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digitalis purpurea L.
Fuchsius, who gave this plant the name of Digitalis, from the German finger - hut, a finger - stall, from the corolla resembling the finger of a glove.
English: Common Foxglove; French: Gant de Notre Dame; German: Fingerhut
Leaves of the Second Year's growth
Plantae; Spermatophyta, Angiospermae - Flowering Plants; Dicotyledonae; Lamiidae / Tubiflorae; Scrophulariales; Scrophulariaceae - Snapdragon Family
Mentioned by Hahnemann in 1805.
Allen's Encyclop. Mat.Med. Vol. IV, 92.
Description of the substance
---Habitat---The Common Foxglove of the woods (Digitalis purpurea), perhaps the handsomest of our indigenous plants, is widely distributed throughout Europe and is common as a wild-flower in Great Britain, growing freely in woods and lanes, particularly in South Devon, ranging from Cornwall and Kent to Orkney, but not occurring in Shetland, or in some of the eastern counties of England. It flourishes best in siliceous soil and grows well in loam, but is entirely absent from some calcareous districts, such as the chain of the Jura, and is also not found in the Swiss Alps. It occurs in Madeira and the Azores, but is, perhaps, introduced there. The genus contains only this one indigenous species, though several are found on the Continent.
Needing little soil, it is found often in the crevices of granite walls, as well as in dry hilly pastures, rocky places and by roadsides. Seedling Foxgloves spring up rapidly from recently-turned earth. Turner (1548), says that it grows round rabbitholes freely.
---Description---The normal life of a Foxglove plant is two seasons, but sometimes the roots, which are formed of numerous, long, thick fibres, persist and throw up flowers for several seasons.
In the first year a rosette of leaves, but no stem, is sent up. In the second year, one or more flowering stems are thrown up, which are from 3 to 4 feet high, though even sometimes more, and bear long spikes of drooping flowers, which bloom in the early summer, though the time of flowering differs much, according to the locality. As a rule the flowers are in perfection in July. As the blossoms on the main stem gradually fall away, smaller lateral shoots are often thrown out from its lower parts, which remain in flower after the principal stem has shed its blossoms. These are also promptly developed if by mischance the central stem sustains any serious injury.
The radical leaves are often a foot or more long, contracted at the base into a long, winged footstalk, the wings formed by the lower veins running down into it some distance. They have slightly indented margins and sloping lateral veins, which are a very prominent feature. The flowering stems give off a few leaves, that gradually diminish in size from below upwards. All the leaves are covered with small, simple, unbranched hairs.
The flowers are bell-shaped and tubular, 1 1/2 to 2 1/2 inches long, flattened above, inflated beneath, crimson outside above and paler beneath, the lower lip furnished with long hairs inside and marked with numerous dark crimson spots, each surrounded with a white border. The shade of the flowers varies much, especially under cultivation, sometimes the corollas being found perfectly white.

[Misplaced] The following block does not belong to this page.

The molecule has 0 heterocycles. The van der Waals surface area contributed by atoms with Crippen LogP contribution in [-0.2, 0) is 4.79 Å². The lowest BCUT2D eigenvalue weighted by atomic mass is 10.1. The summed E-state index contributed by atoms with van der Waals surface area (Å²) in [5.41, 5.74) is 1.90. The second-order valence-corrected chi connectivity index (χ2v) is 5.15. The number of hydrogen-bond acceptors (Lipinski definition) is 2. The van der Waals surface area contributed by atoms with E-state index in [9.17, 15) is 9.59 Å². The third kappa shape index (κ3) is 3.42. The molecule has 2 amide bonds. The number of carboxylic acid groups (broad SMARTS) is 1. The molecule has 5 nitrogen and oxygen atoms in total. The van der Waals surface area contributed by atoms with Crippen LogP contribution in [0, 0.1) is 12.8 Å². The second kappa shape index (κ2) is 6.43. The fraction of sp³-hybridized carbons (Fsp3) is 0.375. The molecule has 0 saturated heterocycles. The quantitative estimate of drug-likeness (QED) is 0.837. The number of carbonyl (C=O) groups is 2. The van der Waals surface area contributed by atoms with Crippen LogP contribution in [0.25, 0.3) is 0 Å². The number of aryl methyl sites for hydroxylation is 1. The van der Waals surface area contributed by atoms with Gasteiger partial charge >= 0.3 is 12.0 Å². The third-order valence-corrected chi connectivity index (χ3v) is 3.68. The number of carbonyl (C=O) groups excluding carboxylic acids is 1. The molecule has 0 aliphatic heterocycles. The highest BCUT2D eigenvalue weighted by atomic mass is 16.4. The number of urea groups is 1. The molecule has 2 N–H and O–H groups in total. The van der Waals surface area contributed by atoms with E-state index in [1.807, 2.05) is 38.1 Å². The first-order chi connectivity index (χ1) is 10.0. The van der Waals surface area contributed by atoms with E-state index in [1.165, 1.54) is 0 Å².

In cultivated plants there frequently occurs a malformation, whereby one or two of the uppermost flowers become united, and form an erect, regular, cup-shaped flower, through the centre of which the upper extremity of the stem is more or less prolonged.
The Foxglove is a favourite flower of the honey-bee, and is entirely developed by the visits of this insect. For that reason, its tall and stately spikes of flowers are at their best in those sunny, midsummer days when the bees are busiest. The projecting lower lip of the corolla forms an alighting platform for the bee, and as he pushes his way up the bell, to get at the honey which lies in a ring round the seed vessel at the top of the flower, the anthers of the stamens which lie flat on the corolla above him, are rubbed against his back. Going from flower to flower up the spike, he rubs pollen thus from one blossom on to the cleft stigma of another blossom, and thus the flower is fertilized and seeds are able to be produced. The life of each flower, from the time the bud opens till the time it slips off its corolla, is about six days. An almost incredible number of seeds are produced, a single Foxglove plant providing from one to two million seeds to ensure its propagation.
It is noteworthy that although the flower is such a favourite with bees and is much visited by other smaller insects, who may be seen taking refuge from cold and wet in its drooping blossoms on chilly evenings, yet no animals will browse upon the plant, perhaps instinctively recognizing its poisonous character.
The Foxglove derives its common name from the shape of the flowers resembling the finger of a glove. It was originally Folksglove - the glove of the 'good folk' or fairies, whose favourite haunts were supposed to be in the deep hollows and woody dells, where the Foxglove delights to grow. Folksglove is one of its oldest names, and is mentioned in a list of plants in the time of Edward III. Its Norwegian name, Revbielde (Foxbell), is the only foreign one that alludes to the Fox, though there is a northern legend that bad fairies gave these blossoms to the fox that he might put them on his toes to soften his tread when he prowled among the roosts.
The earliest known form of the word is the Anglo-Saxon foxes glofa (the glove of the fox).